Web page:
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HOME arrow FEATURES arrow Breathing Exercises - Importance of Holding Breath
Breathing Exercises - Importance of Holding Breath PDF Print E-mail
By: Sanjay Johari   
Saturday, 21 February 2009

    If you're stand up paddle surfing sizeable waves, breath holding is probably part of your routine both in training and out on the ocean. We've recently discovered that breath holding may offer benefits that go beyond surviving another epic stand up paddle session. In this article, Sanjay Johari shares his thoughts on the benefits of breath holding. You da' man, Sanjay!

 

   Breathing exercises, such as “Pranayam”, keep you healthy by various means. In normal course we do what may be called “shallow” breathing. The lungs are neither fully expanded nor contracted. Therefore the air flow in the lungs is restricted. Breathing exercises generally increase the volume of air flow providing more oxygen and removing carbon dioxide more efficiently.

   In many breathing exercises you are told to hold your breath for some time. Depending upon the exercise you may be required to hold your breath either after inhaling, or after exhaling.

   How does holding the breath help?

   It is not possible to empty the lungs entirely; some amount of air will be there even after exhaling “fully”. Normally there are some small pockets inside the lungs in which air tends to remain stagnant. Air inside those pockets does not join the main flow of air. It gets depleted in oxygen and fresh supply does not reach there. Blood coming in contact with air in those pockets does not get fresh oxygen and carbon dioxide is not removed from that part of blood.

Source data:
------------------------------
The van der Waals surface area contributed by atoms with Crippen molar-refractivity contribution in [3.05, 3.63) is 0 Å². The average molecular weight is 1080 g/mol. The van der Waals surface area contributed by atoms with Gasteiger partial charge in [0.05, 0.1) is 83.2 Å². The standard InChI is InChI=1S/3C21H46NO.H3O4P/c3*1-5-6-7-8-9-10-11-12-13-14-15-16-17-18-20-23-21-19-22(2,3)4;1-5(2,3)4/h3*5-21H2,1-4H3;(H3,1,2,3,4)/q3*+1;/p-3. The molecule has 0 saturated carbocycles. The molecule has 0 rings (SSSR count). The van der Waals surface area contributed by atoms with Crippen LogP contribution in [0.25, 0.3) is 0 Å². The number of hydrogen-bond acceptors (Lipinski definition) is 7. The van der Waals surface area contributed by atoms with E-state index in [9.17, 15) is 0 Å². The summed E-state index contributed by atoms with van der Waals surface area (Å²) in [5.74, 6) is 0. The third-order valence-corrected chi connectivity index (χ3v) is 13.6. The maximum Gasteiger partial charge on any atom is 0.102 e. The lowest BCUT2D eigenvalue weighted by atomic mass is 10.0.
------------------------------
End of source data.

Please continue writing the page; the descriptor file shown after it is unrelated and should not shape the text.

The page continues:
breath_holding_sanjay_image.jpg   When you inhale air and hold your breath in that position, the air drawn inside the lungs gets more chance of mixing with stale air in those pockets. As more time is made available for air mixing, stagnant stale air is removed and supply of fresh air goes inside those pockets. Similar action takes place when you exhale air out and hold your breath. There is reduced pressure inside the lungs which draws out the stale air. The overall effect of these actions is that entire surface of alveoli, or air sacs inside the lungs gets larger amount of fresh air.

   In “Pranayam” as you continue regular practice you are expected to increase the duration of holding the breath as well as number of times you do the exercise. You should increase both, not one at the cost of the other.

   Holding the breath also helps you to concentrate better. In many breathing exercises, I will again take example of “Pranayam”, you are required to concentrate on breathing and visualize the flow of air. For example as you inhale, you may be asked to visualize that you are drawing in life-force or “Prana” along with fresh oxygen. While holding the breath you may be directed to visualize that “Prana” is getting absorbed in greater quantity. When you exhale you throw out toxins as well as bad thoughts and at the same time “Prana” gets distributed in the body. Visualization has remarkable influence on the effectiveness of breathing exercises.

   When you are holding your breath it is difficult to think of anything except your breathing. To that extent it helps you in directing your concentration towards yourself.

   The diaphragm, like any other body muscle also needs exercise. Breathing deeply and holding your breath provide exercise for the diaphragm.

   I would strongly recommend that any breathing exercise, particularly “Pranayam”, should be done under the guidance of trained persons only.

   Any exercise will work better for you when you know how the exercise is helping you. Next time when you do breathing or any exercise, just be conscious of what is happening in your body and you will get better results for the same effort.

   Sanjay Johari regularly contributes articles to various ezines. See his blog for more information on health and workout routine .

   Article Source: http://EzineArticles.com/?expert=Sanjay_Johari
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